Still, if you think it’s bad now, what about the freezing winter of 1963. The football season had to be extended by a month, the game between Airdrie and Stranraer was postponed a record 33 times and Halifax Town flooded their pitch then charged people to ice skate on it!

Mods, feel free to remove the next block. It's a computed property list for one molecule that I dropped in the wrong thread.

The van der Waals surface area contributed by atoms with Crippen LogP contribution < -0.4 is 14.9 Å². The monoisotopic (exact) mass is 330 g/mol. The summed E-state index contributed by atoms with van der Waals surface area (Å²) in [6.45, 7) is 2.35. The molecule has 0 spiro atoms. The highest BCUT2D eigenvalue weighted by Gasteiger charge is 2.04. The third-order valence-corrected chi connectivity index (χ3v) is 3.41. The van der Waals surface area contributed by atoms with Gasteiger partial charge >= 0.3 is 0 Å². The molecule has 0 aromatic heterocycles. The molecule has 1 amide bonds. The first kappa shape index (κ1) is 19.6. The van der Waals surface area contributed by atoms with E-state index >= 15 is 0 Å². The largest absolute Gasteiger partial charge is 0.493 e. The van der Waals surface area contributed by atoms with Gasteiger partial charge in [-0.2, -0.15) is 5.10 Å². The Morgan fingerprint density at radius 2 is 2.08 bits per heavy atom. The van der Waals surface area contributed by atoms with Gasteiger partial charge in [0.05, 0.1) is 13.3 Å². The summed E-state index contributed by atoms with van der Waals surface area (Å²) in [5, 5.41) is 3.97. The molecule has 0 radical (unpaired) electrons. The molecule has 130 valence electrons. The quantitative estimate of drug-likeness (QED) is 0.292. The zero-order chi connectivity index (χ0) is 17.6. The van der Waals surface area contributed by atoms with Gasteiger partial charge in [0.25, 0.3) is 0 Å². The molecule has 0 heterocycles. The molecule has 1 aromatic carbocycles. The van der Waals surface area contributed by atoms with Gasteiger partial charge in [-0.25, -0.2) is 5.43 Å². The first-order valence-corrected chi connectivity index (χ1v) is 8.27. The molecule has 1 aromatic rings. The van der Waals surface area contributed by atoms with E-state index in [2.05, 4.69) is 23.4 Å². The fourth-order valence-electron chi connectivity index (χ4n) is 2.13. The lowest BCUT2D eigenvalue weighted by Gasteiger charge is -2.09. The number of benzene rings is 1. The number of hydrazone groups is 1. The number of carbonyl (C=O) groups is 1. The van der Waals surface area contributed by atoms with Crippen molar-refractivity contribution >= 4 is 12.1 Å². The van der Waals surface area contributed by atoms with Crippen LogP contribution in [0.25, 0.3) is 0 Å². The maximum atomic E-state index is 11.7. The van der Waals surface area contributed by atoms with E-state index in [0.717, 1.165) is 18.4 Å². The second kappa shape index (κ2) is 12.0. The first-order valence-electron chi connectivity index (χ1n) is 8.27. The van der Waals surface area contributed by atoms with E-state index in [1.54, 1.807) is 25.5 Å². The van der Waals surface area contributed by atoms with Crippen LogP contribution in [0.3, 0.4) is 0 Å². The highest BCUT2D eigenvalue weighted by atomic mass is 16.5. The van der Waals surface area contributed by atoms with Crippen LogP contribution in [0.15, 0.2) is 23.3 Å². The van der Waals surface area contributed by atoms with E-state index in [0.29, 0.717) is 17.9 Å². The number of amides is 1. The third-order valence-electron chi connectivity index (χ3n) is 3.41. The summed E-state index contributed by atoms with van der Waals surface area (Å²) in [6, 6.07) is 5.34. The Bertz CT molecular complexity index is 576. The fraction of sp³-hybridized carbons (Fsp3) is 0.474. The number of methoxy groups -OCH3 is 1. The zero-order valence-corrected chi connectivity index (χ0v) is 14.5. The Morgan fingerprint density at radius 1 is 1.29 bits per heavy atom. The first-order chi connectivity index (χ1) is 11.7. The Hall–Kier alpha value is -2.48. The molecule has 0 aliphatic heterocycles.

Actually one of the only real sane things I have heard was from an Inuit student living in London. The weather gets so bad in Greenland you know it will cause disruption. She was laughing about how we complain when buses are 10 minutes late, and said they start to worry after delays of 10 hours! As I sat in my work shed putting wood in the burner and drinking tea I thought of those words and knew that apart from bashing snow off the fruit cage there wasn’t any work I could do and that the world wouldn’t collapse because I couldn’t dig out any parsnips. Might as well just enjoy the winter wonderland and keep my frozen fingers crossed that I will see Slough play sometime this month.